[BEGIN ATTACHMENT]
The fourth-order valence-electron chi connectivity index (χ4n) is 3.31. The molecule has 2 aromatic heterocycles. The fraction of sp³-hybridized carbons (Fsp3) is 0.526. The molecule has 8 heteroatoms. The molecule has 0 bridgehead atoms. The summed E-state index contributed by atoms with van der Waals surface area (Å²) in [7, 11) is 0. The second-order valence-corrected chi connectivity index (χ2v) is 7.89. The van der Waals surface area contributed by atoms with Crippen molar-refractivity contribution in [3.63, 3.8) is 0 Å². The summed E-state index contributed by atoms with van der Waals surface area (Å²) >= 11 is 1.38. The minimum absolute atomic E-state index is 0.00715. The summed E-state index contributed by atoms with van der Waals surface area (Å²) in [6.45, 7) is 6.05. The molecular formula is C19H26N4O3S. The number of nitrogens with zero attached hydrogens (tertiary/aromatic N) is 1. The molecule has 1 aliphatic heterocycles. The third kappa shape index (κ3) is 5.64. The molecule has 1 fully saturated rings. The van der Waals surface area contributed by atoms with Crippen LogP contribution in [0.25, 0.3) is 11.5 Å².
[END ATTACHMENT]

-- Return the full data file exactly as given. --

The fourth-order valence-electron chi connectivity index (χ4n) is 3.31. The molecule has 2 aromatic heterocycles. The fraction of sp³-hybridized carbons (Fsp3) is 0.526. The molecule has 8 heteroatoms. The molecule has 0 bridgehead atoms. The summed E-state index contributed by atoms with van der Waals surface area (Å²) in [7, 11) is 0. The second-order valence-corrected chi connectivity index (χ2v) is 7.89. The van der Waals surface area contributed by atoms with Crippen molar-refractivity contribution in [3.63, 3.8) is 0 Å². The summed E-state index contributed by atoms with van der Waals surface area (Å²) >= 11 is 1.38. The minimum absolute atomic E-state index is 0.00715. The summed E-state index contributed by atoms with van der Waals surface area (Å²) in [6.45, 7) is 6.05. The molecular formula is C19H26N4O3S. The number of nitrogens with zero attached hydrogens (tertiary/aromatic N) is 1. The molecule has 1 aliphatic heterocycles. The third kappa shape index (κ3) is 5.64. The molecule has 1 fully saturated rings. The van der Waals surface area contributed by atoms with Crippen LogP contribution in [0.25, 0.3) is 11.5 Å².